Faculty

James Caringi

Professor & Chair

Contact

Personal Summary

James (Jim) Caringi is a Professor  and Chair at the School of Social Work, College of Health Professions and Biomedical Sciences. Jim received his B.A. from The State University of New York at Albany. He earned his M.S.W. from Boston University and his Ph.D. in Social Welfare from the State University of New York at Albany. His interests are in the areas of the primary and secondary traumatic stress (STS), child welfare, work with groups and teams, as well action research, particularly with indigenous populations as partners. Examples of Jim's funded research include:

  • Coordinator of Qualitative Research: (20012-2016)  National Native Children’s Trauma Center.  Department of Health and Human Services (DHHS)- Substance Abuse / Mental Health Services Administration (SAMHSA), 5U79SM058145. The goal of this research is to determine the effectiveness of an evidenced based trauma intervention in reducing symptoms of trauma in native youth.  This is a four-year continuation of a previous SAMSHA grant and will focus on training Indian Health Service mental health professionals ($2,400,000).
  • Principal Investigator:  (2012-2016) Transforming Tribal Child Protective Services (TTCPS) (ACF: 90CO1056).  The goal of this five-year grant is to create trauma informed child welfare systems in Indian Country.  This grant contains an implementation science study to determine the effectiveness of five evidence-based interventions to address traumatic stress in Native Children ($3,200,000).
  • Principal Investigator:  (2008-2014)  United States Children’s Bureau/National Child Welfare Workforce Institute Child Welfare Trainee grant   (NCWWI:  M2009-446).  The goal of this research is to develop traineeships for social work students interested in child welfare.  A secondary goal of this research is to identify the incidence of STS as well as contributing and mitigating organizational factors that contribute to STS levels ($550,000).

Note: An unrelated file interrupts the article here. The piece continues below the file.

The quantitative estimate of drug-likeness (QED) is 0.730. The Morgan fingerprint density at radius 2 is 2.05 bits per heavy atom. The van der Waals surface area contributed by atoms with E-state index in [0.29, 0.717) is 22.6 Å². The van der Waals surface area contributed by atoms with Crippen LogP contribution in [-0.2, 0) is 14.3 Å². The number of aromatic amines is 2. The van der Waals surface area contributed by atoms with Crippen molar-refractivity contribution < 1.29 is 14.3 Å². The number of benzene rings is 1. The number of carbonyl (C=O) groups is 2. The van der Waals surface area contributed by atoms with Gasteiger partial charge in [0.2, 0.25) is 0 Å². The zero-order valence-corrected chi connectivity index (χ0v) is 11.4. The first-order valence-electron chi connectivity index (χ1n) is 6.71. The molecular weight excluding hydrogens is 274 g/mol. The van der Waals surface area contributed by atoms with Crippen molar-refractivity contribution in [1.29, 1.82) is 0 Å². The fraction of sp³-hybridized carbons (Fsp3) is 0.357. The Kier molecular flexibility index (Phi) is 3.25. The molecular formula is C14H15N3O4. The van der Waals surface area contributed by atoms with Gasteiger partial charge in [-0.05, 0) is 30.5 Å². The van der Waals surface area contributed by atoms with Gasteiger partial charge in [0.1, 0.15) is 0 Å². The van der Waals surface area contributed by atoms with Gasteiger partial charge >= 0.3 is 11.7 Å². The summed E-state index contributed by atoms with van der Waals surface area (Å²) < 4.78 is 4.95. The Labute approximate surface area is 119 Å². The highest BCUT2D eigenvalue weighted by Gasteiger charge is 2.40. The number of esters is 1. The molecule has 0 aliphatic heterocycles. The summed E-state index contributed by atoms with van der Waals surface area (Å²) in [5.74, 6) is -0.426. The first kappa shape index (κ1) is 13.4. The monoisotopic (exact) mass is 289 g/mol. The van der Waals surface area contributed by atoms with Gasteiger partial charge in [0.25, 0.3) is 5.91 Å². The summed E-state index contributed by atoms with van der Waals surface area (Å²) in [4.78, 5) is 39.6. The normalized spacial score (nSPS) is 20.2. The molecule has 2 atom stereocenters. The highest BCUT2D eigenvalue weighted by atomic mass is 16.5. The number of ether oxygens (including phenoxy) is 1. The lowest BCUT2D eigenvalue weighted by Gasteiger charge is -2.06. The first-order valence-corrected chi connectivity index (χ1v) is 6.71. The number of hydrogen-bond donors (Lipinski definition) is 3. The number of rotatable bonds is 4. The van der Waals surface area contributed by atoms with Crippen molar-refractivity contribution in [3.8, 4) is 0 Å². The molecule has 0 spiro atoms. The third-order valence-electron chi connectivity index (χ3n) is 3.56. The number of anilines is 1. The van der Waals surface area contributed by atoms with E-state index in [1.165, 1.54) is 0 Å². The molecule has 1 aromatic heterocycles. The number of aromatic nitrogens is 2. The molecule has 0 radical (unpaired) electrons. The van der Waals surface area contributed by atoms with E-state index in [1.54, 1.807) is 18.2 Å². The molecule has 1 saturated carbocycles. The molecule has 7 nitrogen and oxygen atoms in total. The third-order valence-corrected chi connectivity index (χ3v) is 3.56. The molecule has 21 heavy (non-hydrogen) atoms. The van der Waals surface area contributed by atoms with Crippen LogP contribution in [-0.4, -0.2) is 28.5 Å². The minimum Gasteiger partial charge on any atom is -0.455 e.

Jim brings over 20 years of practice experience in both clinical and macro settings and has worked from the inner city housing projects of Boston to the rural villages of Alaska where he lived and raised a family for over 7 years.  Jim is a licensed clinical social worker (LCSW) and currently maintains a caseload, seeing clients that have experienced trauma pro bono at the University of Montana Clinical Psychology Center.  Jim’s wife is a public school teacher and artist and they have 2 daughters.

Education

  • Ph.D.  School of Social Welfare, UAlbany, State University of New York: May, 2007
    • Dissertation: Secondary Traumatic Stress:  A Study of New York State Child Welfare Workers
  • M.S.W  School of Social Work, Boston University: May, 1995
  • B.A. Political Science, UAlbany, State University of New York:  May, 1991

Research Interests